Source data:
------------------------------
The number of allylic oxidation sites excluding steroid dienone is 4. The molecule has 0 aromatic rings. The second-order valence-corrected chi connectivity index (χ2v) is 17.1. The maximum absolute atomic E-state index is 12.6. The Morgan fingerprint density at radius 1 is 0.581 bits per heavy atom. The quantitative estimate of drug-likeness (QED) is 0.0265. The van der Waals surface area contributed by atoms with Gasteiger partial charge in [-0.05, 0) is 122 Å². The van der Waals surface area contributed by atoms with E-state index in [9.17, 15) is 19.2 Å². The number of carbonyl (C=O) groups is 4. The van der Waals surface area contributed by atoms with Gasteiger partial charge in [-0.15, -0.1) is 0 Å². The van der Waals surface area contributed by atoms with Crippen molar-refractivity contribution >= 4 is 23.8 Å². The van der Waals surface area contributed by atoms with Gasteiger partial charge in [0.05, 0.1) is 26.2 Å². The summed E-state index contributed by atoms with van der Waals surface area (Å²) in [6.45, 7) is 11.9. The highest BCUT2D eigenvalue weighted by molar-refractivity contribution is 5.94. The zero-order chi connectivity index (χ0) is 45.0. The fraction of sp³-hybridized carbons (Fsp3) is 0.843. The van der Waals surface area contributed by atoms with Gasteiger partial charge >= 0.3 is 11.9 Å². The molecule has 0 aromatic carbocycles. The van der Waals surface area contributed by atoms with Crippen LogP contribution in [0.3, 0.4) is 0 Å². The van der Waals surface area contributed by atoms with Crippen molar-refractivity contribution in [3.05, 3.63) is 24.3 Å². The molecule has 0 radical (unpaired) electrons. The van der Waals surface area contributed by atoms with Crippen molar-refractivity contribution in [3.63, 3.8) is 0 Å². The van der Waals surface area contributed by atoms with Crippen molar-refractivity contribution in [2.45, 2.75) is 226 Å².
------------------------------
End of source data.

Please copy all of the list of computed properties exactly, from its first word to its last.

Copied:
The number of allylic oxidation sites excluding steroid dienone is 4. The molecule has 0 aromatic rings. The second-order valence-corrected chi connectivity index (χ2v) is 17.1. The maximum absolute atomic E-state index is 12.6. The Morgan fingerprint density at radius 1 is 0.581 bits per heavy atom. The quantitative estimate of drug-likeness (QED) is 0.0265. The van der Waals surface area contributed by atoms with Gasteiger partial charge in [-0.05, 0) is 122 Å². The van der Waals surface area contributed by atoms with E-state index in [9.17, 15) is 19.2 Å². The number of carbonyl (C=O) groups is 4. The van der Waals surface area contributed by atoms with Gasteiger partial charge in [-0.15, -0.1) is 0 Å². The van der Waals surface area contributed by atoms with Crippen molar-refractivity contribution >= 4 is 23.8 Å². The van der Waals surface area contributed by atoms with Gasteiger partial charge in [0.05, 0.1) is 26.2 Å². The summed E-state index contributed by atoms with van der Waals surface area (Å²) in [6.45, 7) is 11.9. The highest BCUT2D eigenvalue weighted by molar-refractivity contribution is 5.94. The zero-order chi connectivity index (χ0) is 45.0. The fraction of sp³-hybridized carbons (Fsp3) is 0.843. The van der Waals surface area contributed by atoms with Gasteiger partial charge >= 0.3 is 11.9 Å². The molecule has 0 aromatic carbocycles. The van der Waals surface area contributed by atoms with Crippen LogP contribution in [0.3, 0.4) is 0 Å². The van der Waals surface area contributed by atoms with Crippen molar-refractivity contribution in [3.05, 3.63) is 24.3 Å². The molecule has 0 radical (unpaired) electrons. The van der Waals surface area contributed by atoms with Crippen molar-refractivity contribution in [3.63, 3.8) is 0 Å². The van der Waals surface area contributed by atoms with Crippen molar-refractivity contribution in [2.45, 2.75) is 226 Å².